Keeping your South Carolina lawn looking its best can take a lot of work. Especially when lawn diseases stand in your way of achieving the perfect yard. Lawn diseases can strike fast. One day your grass can look healthy and normal and the next it’ll look brown and weak. There are many lawn diseases that affect South Carolina yards. We have compiled a list of the most common lawn diseases to help you be able to identify and prevent them.
Dollar spot is an ugly lawn disease that is directly tied to overwatering and poor soil drainage. Areas that are affected by dollar spot will appear as bleached round patches of grass. These embarrassing spots can get bigger and merge with other spots. Symptoms of dollar spot aren’t usually visible until early summer. To prevent the spread of dollar spot you should establish a regular irrigation routine. One that allows for the grass to dry out before night. Dollar spot can affect both warm and cool-season grasses such as Kentucky bluegrass, zoysia grass, Bermudagrass, perennial ryegrass, centipede grass, tall fescue, and fine fescue.
Red is not a color you want your grass to have. Red thread gets its name from the red spores that grow on the blades of affected grass. Red thread tends to affect cool-season grasses such as red fescue, ryegrass, Kentucky bluegrass, and bentgrass. Red thread is most common in areas with lots of rainfall or high humidity in late spring to summer. Red thread is also an indicator that the nitrogen levels in your soil are too low. To prevent red thread use fertilizers that are high in nitrogen. You can also make your grass more disease resistant by overseeding with grasses that are naturally red thread-resistant such as “Bilart” and “Claudia” fine fescues, “Chateau” Kentucky bluegrass, and “Pennant” perennial ryegrass.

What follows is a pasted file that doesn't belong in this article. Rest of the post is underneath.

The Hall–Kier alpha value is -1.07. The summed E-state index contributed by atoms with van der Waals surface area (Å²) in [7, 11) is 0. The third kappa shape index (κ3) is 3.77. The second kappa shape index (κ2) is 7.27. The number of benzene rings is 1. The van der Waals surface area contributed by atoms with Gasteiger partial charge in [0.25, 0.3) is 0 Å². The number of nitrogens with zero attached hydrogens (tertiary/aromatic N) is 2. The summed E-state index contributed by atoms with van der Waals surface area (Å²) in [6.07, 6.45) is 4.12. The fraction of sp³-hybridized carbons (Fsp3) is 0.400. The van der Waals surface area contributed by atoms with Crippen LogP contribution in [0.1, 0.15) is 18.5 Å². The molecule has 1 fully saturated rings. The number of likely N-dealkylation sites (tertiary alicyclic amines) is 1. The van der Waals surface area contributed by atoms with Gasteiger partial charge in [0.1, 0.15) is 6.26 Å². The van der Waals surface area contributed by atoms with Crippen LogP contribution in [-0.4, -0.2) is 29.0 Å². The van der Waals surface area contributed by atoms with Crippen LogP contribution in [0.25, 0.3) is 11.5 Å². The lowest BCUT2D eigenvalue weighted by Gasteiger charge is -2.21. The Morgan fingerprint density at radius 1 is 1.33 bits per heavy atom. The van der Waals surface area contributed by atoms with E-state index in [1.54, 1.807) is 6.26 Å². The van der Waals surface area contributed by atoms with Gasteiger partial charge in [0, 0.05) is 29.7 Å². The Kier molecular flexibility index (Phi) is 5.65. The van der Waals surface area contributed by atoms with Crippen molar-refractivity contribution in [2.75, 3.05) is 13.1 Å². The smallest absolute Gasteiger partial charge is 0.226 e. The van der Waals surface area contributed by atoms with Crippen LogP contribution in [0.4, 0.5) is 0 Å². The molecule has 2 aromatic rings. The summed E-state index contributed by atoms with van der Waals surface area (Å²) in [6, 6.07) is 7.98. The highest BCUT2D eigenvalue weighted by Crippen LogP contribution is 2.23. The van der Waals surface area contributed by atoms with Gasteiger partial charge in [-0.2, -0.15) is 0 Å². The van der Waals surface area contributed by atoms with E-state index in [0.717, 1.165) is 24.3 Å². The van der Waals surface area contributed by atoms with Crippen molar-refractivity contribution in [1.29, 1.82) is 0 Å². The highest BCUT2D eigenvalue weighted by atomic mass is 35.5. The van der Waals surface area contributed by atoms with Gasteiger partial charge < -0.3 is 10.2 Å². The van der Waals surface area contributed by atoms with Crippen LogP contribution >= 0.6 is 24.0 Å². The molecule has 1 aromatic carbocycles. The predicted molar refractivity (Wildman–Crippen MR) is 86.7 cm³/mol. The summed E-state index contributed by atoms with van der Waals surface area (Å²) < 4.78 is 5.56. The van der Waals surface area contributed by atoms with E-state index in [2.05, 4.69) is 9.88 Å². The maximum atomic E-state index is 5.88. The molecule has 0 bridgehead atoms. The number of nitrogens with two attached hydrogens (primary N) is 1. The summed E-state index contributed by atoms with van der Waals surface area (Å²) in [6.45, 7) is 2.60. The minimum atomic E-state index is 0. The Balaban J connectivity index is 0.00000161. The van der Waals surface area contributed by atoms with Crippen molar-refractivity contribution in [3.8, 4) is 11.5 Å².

Brown patch is a lawn disease that arises when your lawn remains wet for an extended period of time. This can be caused by watering too much, watering too late in the day, or poor drainage due to soil compaction and too much thatch. Grass affected by brown patch will look like round patches of dead or dying grass. Left untreated, brown patch can grow bigger and merge with other patches. These areas can become overtaken by weeds very easily and can take all season to repair. To prevent brown patch try overseeding with different strains of grass and make sure your grass can dry out during the day.
Necrotic Ring Spot
Necrotic ring spot is a devastating disease that lives in the soil. It attacks the roots and crowns of cool-season grasses and can appear as light green spots in your yard. The grass on the outer edge of these spots will begin to die while the grass in the middle remains green. Giving it its ring appearance. The patches will continue to grow and merge with other spots, destroying whole areas if left untreated. It may requiring multiple treatments of fungicide to get necrotic ring spot under control. Combating Fusarium Blight can be a timely and costly endeavor that should be left to the professionals. You can do your part in preventing necrotic ring spot by setting your lawnmower to the highest setting to improve grass survival.
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